This Month's Highlights



Sure, "Tom's Diner" and "Luka" are fine songs by folk-pop musician Suzanne Vega, but if you haven't looked into her newer material, you're sorely missing out. Beauty and Crime, the album she released last year, was hailed as "her valentine to New York" and "a moving jewel box of a record" by New York magazine. Billboard raves that the album "does not waste a note." Download the song "Frank and Ava" to get hooked, then head to the Tarrytown Music Hall on August 16 to hear the rest—live, of course.

(left to right): Pianist Lucille Chung performs August 10; Prokofiev by Konchalovsky Petr Petrovic; Frank Gehry’s Fisher Center.

 

 The Russia House

Out in the woods just north of Westchester sits a metal structure so twisted and warped, you know right away—or should—that it was designed by Frank Gehry. And while the Richard B. Fisher Center for the Performing Arts at Bard College itself is enough to arouse interest, you still need a good reason to get in the car and go there. This month, the reason arrives: the Bard Music Festival, taking place August 8 to 10 and 15 to 17. This year’s festival is devoted to Sergey Prokofiev, and the 11 scheduled concerts cover his entire career from his beginnings in Russia to his exile in France and back. Visit, and then try to get the theme from Peter and the Wolf out of your head the next week.

 

Levon at the Helm

In 1968, The Band’s watershed debut album, Music From Big Pink, broke through the drug-addled fluff of psychedelia with a less-is-more aesthetic that eschewed studio tricks and stage antics in favor of musical virtuosity. In one fell swoop, The Band reintroduced traditional instruments—mandolins, accordions, fiddles—into pop music, and spawned a spate of musical hybrids: folk-rock, country-rock, roots rock, Americana. Their influence was profound enough for Eric Clapton to break up Cream to go solo. After a battle with throat cancer, Levon Helm, The Band’s drummer and co-lead singer, is sounding as great and as gritty as ever. Catch him August 4 at the Ridgefield Playhouse.
// Carol Caffin
 

Live Free

We know it’s a harsh economic climate out there, and you probably blew your summer entertainment budget on your vacation. (Are you regretting those extra Martinis now?) But there’s good news: you don’t have to settle for season-ending boredom. The Levitt Pavilion for the Performing Arts in Westport, Connecticut, promises a month’s worth of entertainment—gratis—so you’re free to continue wasting your spare cash on gas. Performances range from screenings of Across the Universe (or The Office, if that’s more your fancy), to concerts with Rob Carlson and Modern Man (“bridging the gap between the Three Tenors and The Three Stooges,” they claim), to family-friendly concerts with the Dirty Sock Funtime Band (voted “Best Kids’ Band” by Time Out New York Kids). All events take place in an outdoor amphitheater on the banks of the Saugatuck River, so you also get a free view of the stars. For more information, visit levittpavilion.com.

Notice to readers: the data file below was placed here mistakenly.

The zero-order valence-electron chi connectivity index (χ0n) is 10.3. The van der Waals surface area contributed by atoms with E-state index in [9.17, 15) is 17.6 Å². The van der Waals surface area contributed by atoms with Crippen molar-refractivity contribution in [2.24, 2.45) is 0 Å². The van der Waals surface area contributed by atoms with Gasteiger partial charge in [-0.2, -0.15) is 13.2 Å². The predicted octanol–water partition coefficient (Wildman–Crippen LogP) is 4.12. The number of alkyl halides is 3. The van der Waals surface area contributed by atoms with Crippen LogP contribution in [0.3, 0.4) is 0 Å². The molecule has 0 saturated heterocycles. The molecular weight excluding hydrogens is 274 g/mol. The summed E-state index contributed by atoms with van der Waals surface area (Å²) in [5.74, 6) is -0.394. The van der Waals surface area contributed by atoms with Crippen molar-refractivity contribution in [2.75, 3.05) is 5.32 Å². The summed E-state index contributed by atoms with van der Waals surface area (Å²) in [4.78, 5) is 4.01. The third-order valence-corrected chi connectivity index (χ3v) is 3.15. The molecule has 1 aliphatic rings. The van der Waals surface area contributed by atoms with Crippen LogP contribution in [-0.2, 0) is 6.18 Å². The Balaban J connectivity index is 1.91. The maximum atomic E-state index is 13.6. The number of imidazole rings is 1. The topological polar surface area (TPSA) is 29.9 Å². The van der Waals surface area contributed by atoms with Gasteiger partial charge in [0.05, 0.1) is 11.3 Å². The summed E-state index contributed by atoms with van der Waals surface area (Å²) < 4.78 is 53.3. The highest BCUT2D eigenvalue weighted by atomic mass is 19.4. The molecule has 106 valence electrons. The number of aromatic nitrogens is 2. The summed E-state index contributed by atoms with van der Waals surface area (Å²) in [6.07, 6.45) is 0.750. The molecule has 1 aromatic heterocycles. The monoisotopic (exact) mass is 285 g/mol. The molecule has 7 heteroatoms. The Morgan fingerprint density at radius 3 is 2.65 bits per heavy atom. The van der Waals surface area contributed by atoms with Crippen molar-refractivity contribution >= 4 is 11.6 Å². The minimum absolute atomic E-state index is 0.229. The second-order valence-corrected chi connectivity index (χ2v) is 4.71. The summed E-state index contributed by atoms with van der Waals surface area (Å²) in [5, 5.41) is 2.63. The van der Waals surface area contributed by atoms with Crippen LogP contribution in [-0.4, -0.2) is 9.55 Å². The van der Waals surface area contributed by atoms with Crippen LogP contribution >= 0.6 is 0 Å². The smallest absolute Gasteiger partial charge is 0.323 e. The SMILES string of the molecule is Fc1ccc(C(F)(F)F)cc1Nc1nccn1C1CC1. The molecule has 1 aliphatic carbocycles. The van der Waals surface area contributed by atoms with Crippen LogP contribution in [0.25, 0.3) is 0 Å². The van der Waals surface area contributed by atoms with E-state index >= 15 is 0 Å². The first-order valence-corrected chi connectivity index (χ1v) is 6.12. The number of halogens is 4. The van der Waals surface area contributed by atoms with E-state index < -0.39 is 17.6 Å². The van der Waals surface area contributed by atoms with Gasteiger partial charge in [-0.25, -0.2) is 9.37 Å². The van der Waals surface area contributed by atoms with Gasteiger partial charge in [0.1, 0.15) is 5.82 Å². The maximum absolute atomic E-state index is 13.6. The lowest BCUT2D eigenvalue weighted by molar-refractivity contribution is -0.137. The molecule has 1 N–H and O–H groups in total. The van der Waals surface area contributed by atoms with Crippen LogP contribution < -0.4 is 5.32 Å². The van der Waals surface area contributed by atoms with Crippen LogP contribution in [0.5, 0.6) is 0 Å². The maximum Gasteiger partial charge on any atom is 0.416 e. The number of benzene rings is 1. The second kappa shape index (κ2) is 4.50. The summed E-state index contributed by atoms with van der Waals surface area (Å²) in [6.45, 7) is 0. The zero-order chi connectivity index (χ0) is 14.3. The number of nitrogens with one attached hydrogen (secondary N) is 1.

Good Godard

The sumptuous black-and-white photography, the glamorous women smoking long cigarettes, the arty philosophical discussion—there’s a reason French cinema just seems so cool. Most of the credit should go to director Jean-Luc Godard, whose experimental and often controversial movies ushered in the era of French New Wave cinema (très chic). The Jacob Burns Film Cinema is hosting the eight-film series “Godard in the Sixties” from August 8 to 21, and the mini-retrospective includes film-school favorites Breathless and Vivre Sa Vie.

Home Theater

What to add to your Netflix queue this month

 

Miss Pettigrew Lives for a Day
DVD Release Date: August 19, Universal
Britain’s on the brink of World War II and is barely hanging on, but cabaret singer Delysia Lafosse (Amy Adams) seems impervious to troubles: she’s juggling three boyfriends, living in a stunning flat, and performing nightly at a hip nightclub. When struggling nanny Miss Pettigrew (Frances McDormand) signs on to become Delysia’s “social secretary,” she’s allowed into Delysia’s charmed life—but only for 24 hours. The Big Band music and adorable sweetness of leads Amy Adams and Lee Pace provide for a swinging time, but it’s a sober romance between Frances McDormand and Ciarán Hinds, who play two old-timers who remember the first war, that keep it from getting too sweet.
The Wire: The Complete Fifth Season
DVD Release Date: August 12, HBO Home Video
The end of The Wire isn’t exactly comparable to the finale of M*A*S*H*, but for a certain group of die-hard, dedicated fans—and we’re sure you’ve bumped into a few at cocktail parties, telling you that you just have to watch the show—there was no braver series on the air, and its last season was just as affecting. The show, which looked at the systematic ills of roughed-up Baltimore, focuses on the press for a blistering look at journalism today. The DVD is a fitting tribute to the series, with a whopping six commentaries provided along with a documentary look at the role of the media. (We hope regional magazines come off looking good.)
Warner Home Video Western Classics Collection
DVD Release Date: August 26, Warner Home Video
Last year saw its share of top-notch Westerns: 3:10 to Yuma, The Assassination of Jesse James by the Coward Robert Ford, and even No Country for Old Men. Now catch up with some of the classic Westerns with this box set, which includes Escape from Fort Bravo, Many Rivers to Cross, Cimarron 1960, The Law and Jake Wade, Saddle the Wind, and The Stalking Moon. That’s a whole lot of paces at high noon.
// ML